Ross: Who or what can decide your ethnicity?
Senator Elizabeth Warren is apologizing for listing “American Indian” as her race on a form she filed with the Texas Bar Association in 1986.
She clearly wrote “American Indian” in the race category, because that’s the story she was told growing up.
“My brothers and I learned from our mom and our dad and our brothers and our sisters and those were our family stories,” she said of growing up in Oklahoma.
She now realizes that was wrong. But what’s interesting to me is what compelled her to come to that conclusion.
“I am not a tribal citizen,” Warren said. “Tribes and only tribes determine citizenship.”
She came to that conclusion because the Cherokee Nation employs officials whose job it is to determine who can call themselves a Cherokee. And they concluded that she can’t. Case closed.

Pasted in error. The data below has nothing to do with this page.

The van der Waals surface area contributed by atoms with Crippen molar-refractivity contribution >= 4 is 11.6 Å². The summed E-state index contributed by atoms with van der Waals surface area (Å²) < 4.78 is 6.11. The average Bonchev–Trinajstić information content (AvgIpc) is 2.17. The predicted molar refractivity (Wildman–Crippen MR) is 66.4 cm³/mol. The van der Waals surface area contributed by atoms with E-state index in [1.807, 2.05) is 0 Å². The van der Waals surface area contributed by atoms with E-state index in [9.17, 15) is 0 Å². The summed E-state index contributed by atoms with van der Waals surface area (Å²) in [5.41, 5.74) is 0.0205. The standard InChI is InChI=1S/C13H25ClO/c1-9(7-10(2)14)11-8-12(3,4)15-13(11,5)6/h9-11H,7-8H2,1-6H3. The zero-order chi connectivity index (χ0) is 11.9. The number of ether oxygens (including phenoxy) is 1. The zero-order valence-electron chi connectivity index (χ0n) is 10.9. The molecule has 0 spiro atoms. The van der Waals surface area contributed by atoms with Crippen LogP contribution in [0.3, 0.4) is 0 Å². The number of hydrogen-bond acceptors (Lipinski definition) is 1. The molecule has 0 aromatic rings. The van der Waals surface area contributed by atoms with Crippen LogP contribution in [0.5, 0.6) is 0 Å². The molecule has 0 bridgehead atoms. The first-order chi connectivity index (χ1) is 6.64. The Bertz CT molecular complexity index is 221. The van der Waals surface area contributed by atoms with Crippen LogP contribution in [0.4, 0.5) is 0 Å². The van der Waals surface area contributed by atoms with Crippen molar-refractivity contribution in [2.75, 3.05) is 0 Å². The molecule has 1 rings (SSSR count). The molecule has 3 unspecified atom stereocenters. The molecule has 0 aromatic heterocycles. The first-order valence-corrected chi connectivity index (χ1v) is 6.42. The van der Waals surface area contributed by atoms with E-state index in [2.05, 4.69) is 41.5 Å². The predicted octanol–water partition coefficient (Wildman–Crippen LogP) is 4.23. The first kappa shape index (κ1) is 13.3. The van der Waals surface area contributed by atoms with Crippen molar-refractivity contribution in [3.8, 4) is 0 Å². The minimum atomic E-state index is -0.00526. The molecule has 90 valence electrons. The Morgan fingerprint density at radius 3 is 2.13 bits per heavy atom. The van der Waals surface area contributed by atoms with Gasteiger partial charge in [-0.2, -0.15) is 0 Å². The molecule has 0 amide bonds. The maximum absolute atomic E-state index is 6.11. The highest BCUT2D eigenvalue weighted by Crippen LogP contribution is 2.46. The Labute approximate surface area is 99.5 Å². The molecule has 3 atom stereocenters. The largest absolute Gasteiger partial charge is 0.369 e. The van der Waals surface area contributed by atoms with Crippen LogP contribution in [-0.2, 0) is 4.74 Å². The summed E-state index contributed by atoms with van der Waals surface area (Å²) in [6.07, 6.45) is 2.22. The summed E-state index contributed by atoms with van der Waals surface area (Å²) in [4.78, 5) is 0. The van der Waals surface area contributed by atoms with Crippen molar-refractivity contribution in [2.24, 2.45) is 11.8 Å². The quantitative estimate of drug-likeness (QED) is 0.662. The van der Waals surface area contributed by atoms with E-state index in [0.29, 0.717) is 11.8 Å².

Well, between growing diversity, and genetic testing, we are going to have more and more cases like this. And race determines a lot – everything from whether you satisfy a quota to what jokes you can safely tell. So we have to agree on which groups get to decide what race you can claim, the way the Cherokees can decide who’s a Cherokee.
A panel of historians? A government identity commission? Each group will have to have some organization with the authority to say no. Otherwise, as we learned in Senator Elizabeth Warren’s case, people are free to check any box they like.